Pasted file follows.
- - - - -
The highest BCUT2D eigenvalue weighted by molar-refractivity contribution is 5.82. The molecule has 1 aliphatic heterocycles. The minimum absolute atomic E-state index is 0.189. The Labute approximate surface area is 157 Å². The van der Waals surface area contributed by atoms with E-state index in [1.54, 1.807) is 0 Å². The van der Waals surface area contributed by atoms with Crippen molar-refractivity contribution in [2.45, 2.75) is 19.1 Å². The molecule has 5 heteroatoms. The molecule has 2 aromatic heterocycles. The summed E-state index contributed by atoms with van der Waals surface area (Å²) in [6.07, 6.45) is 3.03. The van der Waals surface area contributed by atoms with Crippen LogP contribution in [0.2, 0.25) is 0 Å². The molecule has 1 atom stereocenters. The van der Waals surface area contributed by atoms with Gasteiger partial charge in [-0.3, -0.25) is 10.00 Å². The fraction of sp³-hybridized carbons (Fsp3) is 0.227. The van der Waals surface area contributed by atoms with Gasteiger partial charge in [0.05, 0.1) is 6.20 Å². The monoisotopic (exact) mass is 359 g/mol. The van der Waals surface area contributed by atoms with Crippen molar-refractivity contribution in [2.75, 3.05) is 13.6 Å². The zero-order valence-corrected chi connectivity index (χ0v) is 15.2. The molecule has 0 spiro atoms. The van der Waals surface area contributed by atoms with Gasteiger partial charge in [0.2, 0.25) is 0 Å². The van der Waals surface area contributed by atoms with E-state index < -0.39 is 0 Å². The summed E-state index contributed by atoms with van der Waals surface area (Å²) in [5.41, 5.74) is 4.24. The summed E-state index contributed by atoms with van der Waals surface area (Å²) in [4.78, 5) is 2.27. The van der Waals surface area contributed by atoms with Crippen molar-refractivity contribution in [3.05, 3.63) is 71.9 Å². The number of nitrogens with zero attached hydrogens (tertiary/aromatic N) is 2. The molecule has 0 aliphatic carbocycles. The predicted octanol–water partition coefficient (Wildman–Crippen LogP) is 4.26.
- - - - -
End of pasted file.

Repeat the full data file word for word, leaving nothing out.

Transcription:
The highest BCUT2D eigenvalue weighted by molar-refractivity contribution is 5.82. The molecule has 1 aliphatic heterocycles. The minimum absolute atomic E-state index is 0.189. The Labute approximate surface area is 157 Å². The van der Waals surface area contributed by atoms with E-state index in [1.54, 1.807) is 0 Å². The van der Waals surface area contributed by atoms with Crippen molar-refractivity contribution in [2.45, 2.75) is 19.1 Å². The molecule has 5 heteroatoms. The molecule has 2 aromatic heterocycles. The summed E-state index contributed by atoms with van der Waals surface area (Å²) in [6.07, 6.45) is 3.03. The van der Waals surface area contributed by atoms with Crippen LogP contribution in [0.2, 0.25) is 0 Å². The molecule has 1 atom stereocenters. The van der Waals surface area contributed by atoms with Gasteiger partial charge in [-0.3, -0.25) is 10.00 Å². The fraction of sp³-hybridized carbons (Fsp3) is 0.227. The van der Waals surface area contributed by atoms with Gasteiger partial charge in [0.05, 0.1) is 6.20 Å². The monoisotopic (exact) mass is 359 g/mol. The van der Waals surface area contributed by atoms with Crippen molar-refractivity contribution in [2.75, 3.05) is 13.6 Å². The zero-order valence-corrected chi connectivity index (χ0v) is 15.2. The molecule has 0 spiro atoms. The van der Waals surface area contributed by atoms with Gasteiger partial charge in [0.2, 0.25) is 0 Å². The van der Waals surface area contributed by atoms with E-state index < -0.39 is 0 Å². The summed E-state index contributed by atoms with van der Waals surface area (Å²) in [5.41, 5.74) is 4.24. The summed E-state index contributed by atoms with van der Waals surface area (Å²) in [4.78, 5) is 2.27. The van der Waals surface area contributed by atoms with Crippen molar-refractivity contribution in [3.05, 3.63) is 71.9 Å². The number of nitrogens with zero attached hydrogens (tertiary/aromatic N) is 2. The molecule has 0 aliphatic carbocycles. The predicted octanol–water partition coefficient (Wildman–Crippen LogP) is 4.26.